With over $30 million projected in cap space, there is plenty of money available for the player chosen (if any) to receive the Packers franchise tag this year. With quite a few key players on offense and defense becoming free agents this year, the team may be forced to apply the tag to someone they can't work out a long term deal with, but badly want to keep. I'll be using the CBSsports.com estimated numbers for the values assigned to the tag, and analyzing how practical those numbers would really be, if applied.
On offense, the player poised to leave via free agency that meant the most to the team is Evan Dietrich-Smith. In his first year as the unquestioned starting center, EDS started every game and anchored a line that helped Eddie Lacy set franchise records in rushing. His skills have markedly improved since last year, and Aaron Rodgers would love to have continuity at the position for the first time in three years.
EDS' age (27) and relatively low use (25 starts in six years) make him a prime target for a long-term contract, not a one-year stop-gap. However, with a franchise tag value of $11 million this year, EDS would double last year's highest-paid center (Rams C Scott Wells) whose four year contract only guaranteed $13 million. Applying the tag to EDS clearly seems unrealistic, even if he's the team's best option at the position.
2013 Fourth-round pick JC Tretter was drafted as the long-term solution for the Center position, but broke his leg and couldn't join the team until December. On a rookie contract through 2016, Tretter will only count $600k towards the cap this year. Packers GM Ted Thompson won't give up on a draft pick this early, so I expect to see Tretter get every opportunity to inherit the job, even though he never played the position in college.
DefenseIt is unlikely to see BJ Raji receive the Packers franchise tag
Packers defensive tackle BJ Raji turned down an $8 million per year contract offer during the 2013 season. With a projected franchise number around $9 million, Raji won't be happy if he receives the tag. He is looking for a long-term contract, which seems unlikely from a Packers team allegedly trying to get lighter and more athletic along the defensive line. Since his dominant run in 2010, Raji's influence and stats have decreased. He recorded zero sacks over the past two seasons, and grades out as ProFootballFocus' second-to-last ranked free agent defensive tackle. I see Raji leaving in free agency as well, as some team out there will pay him a hefty amount over multiple years.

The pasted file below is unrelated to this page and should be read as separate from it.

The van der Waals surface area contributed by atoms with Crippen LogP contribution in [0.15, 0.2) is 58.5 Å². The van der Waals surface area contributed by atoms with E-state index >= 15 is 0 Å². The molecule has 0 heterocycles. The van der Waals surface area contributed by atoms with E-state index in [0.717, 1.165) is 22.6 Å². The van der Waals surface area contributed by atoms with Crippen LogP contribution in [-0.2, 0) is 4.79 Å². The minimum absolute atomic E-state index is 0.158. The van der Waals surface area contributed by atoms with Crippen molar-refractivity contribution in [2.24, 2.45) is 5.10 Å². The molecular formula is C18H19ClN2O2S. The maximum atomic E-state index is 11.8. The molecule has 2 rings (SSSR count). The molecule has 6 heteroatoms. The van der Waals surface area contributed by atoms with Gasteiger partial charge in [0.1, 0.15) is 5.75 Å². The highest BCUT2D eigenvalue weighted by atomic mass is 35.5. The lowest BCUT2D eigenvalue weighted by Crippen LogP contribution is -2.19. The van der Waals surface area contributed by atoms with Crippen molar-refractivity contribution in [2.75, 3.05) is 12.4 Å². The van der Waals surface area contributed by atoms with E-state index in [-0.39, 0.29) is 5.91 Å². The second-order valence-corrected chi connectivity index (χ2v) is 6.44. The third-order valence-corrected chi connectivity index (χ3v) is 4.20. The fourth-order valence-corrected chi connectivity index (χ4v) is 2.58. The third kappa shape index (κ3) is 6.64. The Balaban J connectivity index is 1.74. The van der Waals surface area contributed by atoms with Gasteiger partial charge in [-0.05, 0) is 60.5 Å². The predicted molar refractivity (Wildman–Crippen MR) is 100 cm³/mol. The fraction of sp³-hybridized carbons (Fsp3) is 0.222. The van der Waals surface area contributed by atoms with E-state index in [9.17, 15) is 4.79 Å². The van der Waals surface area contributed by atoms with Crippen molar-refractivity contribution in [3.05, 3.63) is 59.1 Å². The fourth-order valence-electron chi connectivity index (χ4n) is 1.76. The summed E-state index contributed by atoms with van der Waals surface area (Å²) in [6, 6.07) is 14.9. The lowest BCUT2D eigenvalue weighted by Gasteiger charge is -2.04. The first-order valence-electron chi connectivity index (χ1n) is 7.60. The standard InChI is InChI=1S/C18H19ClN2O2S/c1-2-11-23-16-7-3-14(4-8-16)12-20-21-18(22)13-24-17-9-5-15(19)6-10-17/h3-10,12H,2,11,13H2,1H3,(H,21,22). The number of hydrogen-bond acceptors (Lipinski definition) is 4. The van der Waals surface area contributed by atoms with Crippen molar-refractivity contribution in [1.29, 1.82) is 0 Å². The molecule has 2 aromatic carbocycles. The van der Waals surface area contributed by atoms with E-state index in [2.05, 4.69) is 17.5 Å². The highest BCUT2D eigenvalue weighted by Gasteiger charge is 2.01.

A more likely recipient of the Packers franchise tag is cornerback Sam Shields. After signing a restricted free agent contract last year, Shields made $2 million while frequently covering opponents' number one receivers. He is young (26) and has spent his entire career thus far in a Packers uniform playing in Dom Capers' defense. Shields' skills improve every year, and he still seems to have room to grow. One of the fastest men in the league, Shields is one of Thompson's prime targets to resign this offseason.
With the cornerback tag value around $11 million, however, the Packers would have $20 million total tied up in two cornerbacks (Tramon Williams has a $9.5 million cap number). The team has the cap room, but would prefer to knock Williams' number down if they are forced to tag Shields. Williams (turning 31) should sign an extension that brings his cap number down.
Packers Franchise Tag Honorable Mentions
Jermichael Finley. While speaking at the NFL Draft combine, Mike McCarthy said that team physician Pat McKenzie felt different about Finley's spinal fusion injury than Nick Collins', and that he expects Finley to play again. Despite that endorsement, Finley won't be designated with the Packers franchise tag because the value isn't there. Thompson didn't want to tag Finley two years ago when he was healthy, so I don't see him giving Finley almost $7 million for one year after a career-threatening injury.
James Jones. Jones is a number two receiver on the team. With the Packers prioritizing a contract extension for number one receiver Jordy Nelson, it is impossible to justify giving Jones the Packers franchise tag unless.
To recap, while Shields is the most likely target to receive the Packers franchise tag, it (again) doesn't seem likely that the Packers will tag anyone unless forced to. Dietrich-Smith was valuable but not irreplaceable. Raji rejected a contract offer and doesn't fit the future picture of Capers' scheme. Shields has room to grow and is young enough that he still hasn't hit his prime.